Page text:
Aquaculture: First Nations push for collaboration over conflict

First Nations summit aims to move decades-old aquaculture conflict to a new place of collaboration led by Indigenous seafood partnerships.

Squamish Nation Hereditary Chief and IPSS Char, Ian Campbell, at IPSS 2022. This article was originally published by SeaWest News.

The Federal government should not make any decisions on open-net salmon farming in British Columbia without having an extensive understanding of the potential devastation to rural and remote communities in the province, states a coalition of First Nations.

The Coalition of First Nations for Finfish Stewardship (FNFFS) said it is deeply opposed to the Federal Government disregarding science and bowing to unfounded activists’ claims while discussing plans that could remove salmon farms from these Nations’ territories.

Members of the Coalition said they are united by a concern that the Minister of Oceans, Fisheries and Canadian Coast Guard, Joyce Murray, is:

  • Rushing the ongoing open net-pen Transition Plan engagement process for finfish aquaculture in British Columbia, and is
  • Attempting to make possibly damaging decisions for our Indigenous communities without conducting proper due diligence like socio-economic impact studies.

“Ottawa must fully understand all and any potential impacts their decisions can have, including what is feasible and what isn’t, for each Indigenous community hosting salmon farms. And we reiterate that those social and economic impact analyses must be completed prior to any transition plan decision being made by the federal government,” the Coalition said in a Twitter post.

Currently, 17 First Nations have a variety of agreements and business arrangements with finfish aquaculture companies in BC with the longest going back over two decades. These 17 Nations make up much of the south coast of British Columbia, with supply lines in the Fraser Valley, processing plants on the Lower Mainland, and transport contracts across the province.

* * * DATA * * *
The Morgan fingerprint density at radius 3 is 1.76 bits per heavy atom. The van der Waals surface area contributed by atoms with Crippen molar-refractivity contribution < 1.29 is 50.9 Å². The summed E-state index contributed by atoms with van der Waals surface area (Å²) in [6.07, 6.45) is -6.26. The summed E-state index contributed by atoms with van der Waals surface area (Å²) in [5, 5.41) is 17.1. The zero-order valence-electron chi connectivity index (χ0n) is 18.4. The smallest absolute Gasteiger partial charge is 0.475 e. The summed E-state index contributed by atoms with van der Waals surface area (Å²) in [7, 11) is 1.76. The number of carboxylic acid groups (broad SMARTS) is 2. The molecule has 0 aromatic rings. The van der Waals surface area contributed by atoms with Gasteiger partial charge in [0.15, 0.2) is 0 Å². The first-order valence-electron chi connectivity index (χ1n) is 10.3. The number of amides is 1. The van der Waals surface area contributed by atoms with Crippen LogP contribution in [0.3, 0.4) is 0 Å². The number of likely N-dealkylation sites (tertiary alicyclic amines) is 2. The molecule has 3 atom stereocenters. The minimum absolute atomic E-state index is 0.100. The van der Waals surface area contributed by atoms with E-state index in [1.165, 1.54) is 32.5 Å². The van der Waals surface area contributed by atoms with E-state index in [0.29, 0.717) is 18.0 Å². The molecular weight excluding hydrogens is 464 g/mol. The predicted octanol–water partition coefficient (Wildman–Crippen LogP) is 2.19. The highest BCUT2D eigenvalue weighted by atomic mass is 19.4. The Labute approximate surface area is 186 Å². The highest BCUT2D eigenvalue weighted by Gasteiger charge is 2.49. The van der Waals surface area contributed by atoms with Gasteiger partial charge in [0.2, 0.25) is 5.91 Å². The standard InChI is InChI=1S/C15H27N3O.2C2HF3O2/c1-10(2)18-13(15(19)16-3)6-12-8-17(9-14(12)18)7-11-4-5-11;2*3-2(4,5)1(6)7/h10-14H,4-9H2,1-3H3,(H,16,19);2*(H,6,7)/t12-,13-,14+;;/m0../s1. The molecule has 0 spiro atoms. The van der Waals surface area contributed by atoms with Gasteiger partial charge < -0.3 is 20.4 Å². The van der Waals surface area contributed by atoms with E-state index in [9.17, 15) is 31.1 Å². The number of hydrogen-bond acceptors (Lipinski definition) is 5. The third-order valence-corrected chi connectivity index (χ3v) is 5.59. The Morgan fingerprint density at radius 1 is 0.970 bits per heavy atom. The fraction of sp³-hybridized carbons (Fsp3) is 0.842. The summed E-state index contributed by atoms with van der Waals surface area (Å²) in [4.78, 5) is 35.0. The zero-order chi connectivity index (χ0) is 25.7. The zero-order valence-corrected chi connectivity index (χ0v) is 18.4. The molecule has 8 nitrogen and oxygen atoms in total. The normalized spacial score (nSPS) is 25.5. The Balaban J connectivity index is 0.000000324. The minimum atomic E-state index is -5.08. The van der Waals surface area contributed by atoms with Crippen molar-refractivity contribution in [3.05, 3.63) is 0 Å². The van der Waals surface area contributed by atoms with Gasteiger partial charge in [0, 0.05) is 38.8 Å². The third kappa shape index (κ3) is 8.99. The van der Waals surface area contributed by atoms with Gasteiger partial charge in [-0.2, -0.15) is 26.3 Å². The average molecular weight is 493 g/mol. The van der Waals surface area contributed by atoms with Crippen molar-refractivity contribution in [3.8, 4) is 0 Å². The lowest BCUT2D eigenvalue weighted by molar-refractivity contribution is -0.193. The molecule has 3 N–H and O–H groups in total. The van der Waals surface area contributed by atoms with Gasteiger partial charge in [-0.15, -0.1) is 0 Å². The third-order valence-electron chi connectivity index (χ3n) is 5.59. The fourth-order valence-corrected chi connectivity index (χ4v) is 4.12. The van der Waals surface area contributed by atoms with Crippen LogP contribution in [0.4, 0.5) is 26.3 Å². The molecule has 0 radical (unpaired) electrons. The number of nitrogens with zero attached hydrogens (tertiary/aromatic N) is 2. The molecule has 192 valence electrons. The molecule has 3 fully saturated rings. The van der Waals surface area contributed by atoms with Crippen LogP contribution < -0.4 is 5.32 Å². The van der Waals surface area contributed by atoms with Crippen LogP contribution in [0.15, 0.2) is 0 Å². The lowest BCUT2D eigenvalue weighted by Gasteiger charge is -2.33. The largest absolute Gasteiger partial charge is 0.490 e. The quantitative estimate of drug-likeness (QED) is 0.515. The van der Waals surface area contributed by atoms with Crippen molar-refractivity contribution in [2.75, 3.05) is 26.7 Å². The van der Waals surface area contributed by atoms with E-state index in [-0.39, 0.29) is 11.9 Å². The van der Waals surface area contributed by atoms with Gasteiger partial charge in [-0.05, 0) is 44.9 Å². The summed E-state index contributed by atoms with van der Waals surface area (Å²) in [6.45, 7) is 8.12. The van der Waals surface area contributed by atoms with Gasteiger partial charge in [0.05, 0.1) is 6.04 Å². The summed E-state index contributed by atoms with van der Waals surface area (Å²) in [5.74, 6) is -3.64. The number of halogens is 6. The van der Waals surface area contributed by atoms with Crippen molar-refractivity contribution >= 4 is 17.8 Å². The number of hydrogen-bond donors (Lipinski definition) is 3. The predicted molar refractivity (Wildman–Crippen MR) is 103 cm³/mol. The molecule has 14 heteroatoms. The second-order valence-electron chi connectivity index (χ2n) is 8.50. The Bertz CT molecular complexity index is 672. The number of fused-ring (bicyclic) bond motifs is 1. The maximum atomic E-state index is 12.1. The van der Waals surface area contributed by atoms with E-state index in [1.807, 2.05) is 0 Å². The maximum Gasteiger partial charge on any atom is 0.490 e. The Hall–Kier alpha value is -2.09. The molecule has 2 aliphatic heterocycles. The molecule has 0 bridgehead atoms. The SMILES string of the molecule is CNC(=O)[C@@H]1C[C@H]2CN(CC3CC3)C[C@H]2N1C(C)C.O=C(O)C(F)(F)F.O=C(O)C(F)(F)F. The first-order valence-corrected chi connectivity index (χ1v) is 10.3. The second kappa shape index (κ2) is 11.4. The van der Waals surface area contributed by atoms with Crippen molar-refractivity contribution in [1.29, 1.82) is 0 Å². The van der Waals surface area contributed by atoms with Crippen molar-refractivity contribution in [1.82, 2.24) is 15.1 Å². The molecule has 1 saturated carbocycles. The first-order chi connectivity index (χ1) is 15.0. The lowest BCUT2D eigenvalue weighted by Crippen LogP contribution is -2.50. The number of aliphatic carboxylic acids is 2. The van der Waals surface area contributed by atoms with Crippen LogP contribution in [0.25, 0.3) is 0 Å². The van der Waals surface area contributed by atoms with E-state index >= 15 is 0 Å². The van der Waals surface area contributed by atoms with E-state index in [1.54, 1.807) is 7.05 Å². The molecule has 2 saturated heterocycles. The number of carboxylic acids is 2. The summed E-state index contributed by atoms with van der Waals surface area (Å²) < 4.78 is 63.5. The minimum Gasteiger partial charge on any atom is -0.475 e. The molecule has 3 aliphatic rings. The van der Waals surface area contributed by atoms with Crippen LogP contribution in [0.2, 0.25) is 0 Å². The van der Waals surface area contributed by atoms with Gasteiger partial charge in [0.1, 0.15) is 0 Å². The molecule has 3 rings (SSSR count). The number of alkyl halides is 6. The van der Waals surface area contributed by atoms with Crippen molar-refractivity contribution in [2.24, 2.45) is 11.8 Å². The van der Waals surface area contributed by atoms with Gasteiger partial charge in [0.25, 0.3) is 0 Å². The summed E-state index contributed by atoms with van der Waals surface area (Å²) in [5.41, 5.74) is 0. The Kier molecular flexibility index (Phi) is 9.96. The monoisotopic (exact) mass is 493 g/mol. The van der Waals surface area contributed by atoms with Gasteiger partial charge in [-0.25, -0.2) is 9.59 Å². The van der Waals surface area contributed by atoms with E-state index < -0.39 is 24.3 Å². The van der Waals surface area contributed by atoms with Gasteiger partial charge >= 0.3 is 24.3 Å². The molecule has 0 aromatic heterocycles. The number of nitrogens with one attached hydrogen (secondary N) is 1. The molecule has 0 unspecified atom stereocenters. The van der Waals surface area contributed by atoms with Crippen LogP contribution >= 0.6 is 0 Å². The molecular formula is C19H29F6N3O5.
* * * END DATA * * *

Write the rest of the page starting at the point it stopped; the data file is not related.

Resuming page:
The concerns over the economic fallout from the salmon farm closures, which will impact more than 4,700 jobs and $1.2 billion in economic activity annually, was a common theme in the recently released ‘What We Heard’ report from Fisheries and Oceans Canada (DFO).

The coalition has also said transitioning to land-based salmon farming is not an option for aquaculture-dependent coastal indigenous communities in British Columbia.

Coalition leaders and aquaculture industry experts will be speaking to the devastating impacts several remote communities face should their salmon farms be shut down at the upcoming 2023 Indigenous Partnerships Success Showcase (IPSS), which runs June 1 and 2 at the Vancouver Convention Centre.

As part of the showcase, the FNFSS will feature in a discussion entitled, “Charting a Path to Sustainable Indigenous-led Seafood Partnerships.”

It’s a discussion that aims to navigate through stormy waters to a future that’s mutually beneficial to First Nations and all Canadians, said the organisers.

The speakers will include Dallas Smith (Na̲nwak̲olas Council), Chief Chris Roberts (We Wai Kum First Nation), Councillor Isaiah Robinson (Kitasoo / Xai’xais Nation) and Dave Stover from Brown’s Bay Packing.

“There’s an industry that’s going to be moving forward in some form and I believe there’s a lot of interest both from industry and First Nations to look at how we can start fresh from a place of collaboration,” said Squamish Nation hereditary Chief and IPSS chair, Ian Campbell.

Top-of-mind during that session will be the federal government’s recent decision to not renew licences for 15 open-net Atlantic salmon farms around British Columbia’s Discovery Islands.

“That was a controversial decision,” Campbell said. “There were Indigenous people who were for and against that decision and it was one that was largely made by the federal government with very little consultation with local communities. Out of that came a lot of frustration, but we’re also seeing a lot of activity and ideas about the path forward.”

Beyond this panel discussion, IPSS 2023 will include dozens of speakers and cultural performers, with keynote speeches and panel discussions.

Speakers will address a mix of urban and rural topics including salmon farming, mining, environmental stewardship, youth leadership, urban development, export and trade, capitalizing Indigenous business, healthcare, Treaty 8, the digital economy and more.

Tickets for the 2023 Indigenous Partnerships Success Showcase are available here.

While the opportunity to sustainably produce more salmon in Canada is unparalleled in the world the Liberal government has been unduly influenced by aquaculture detractors and activists rather than relying on science and traditional indigenous knowledge to grow the industry, states the Canadian Aquaculture Industry Alliance (CAIA).

There are now several legal challenges mounted by First Nations, aquaculture service and supply companies and salmon farmers over two ministerial decisions to shut down fish farms in British Columbia’s Discovery Islands.

Current Fisheries Minister Joyce Murray and her officials are also working on implementing an open-net pen transition plan for all of BC, expected to be finalized soon.

This article by Fabian Dawson was originally published by SeaWest News. Resource Works is proud to support the Indigenous Partnerships Success Showcase.

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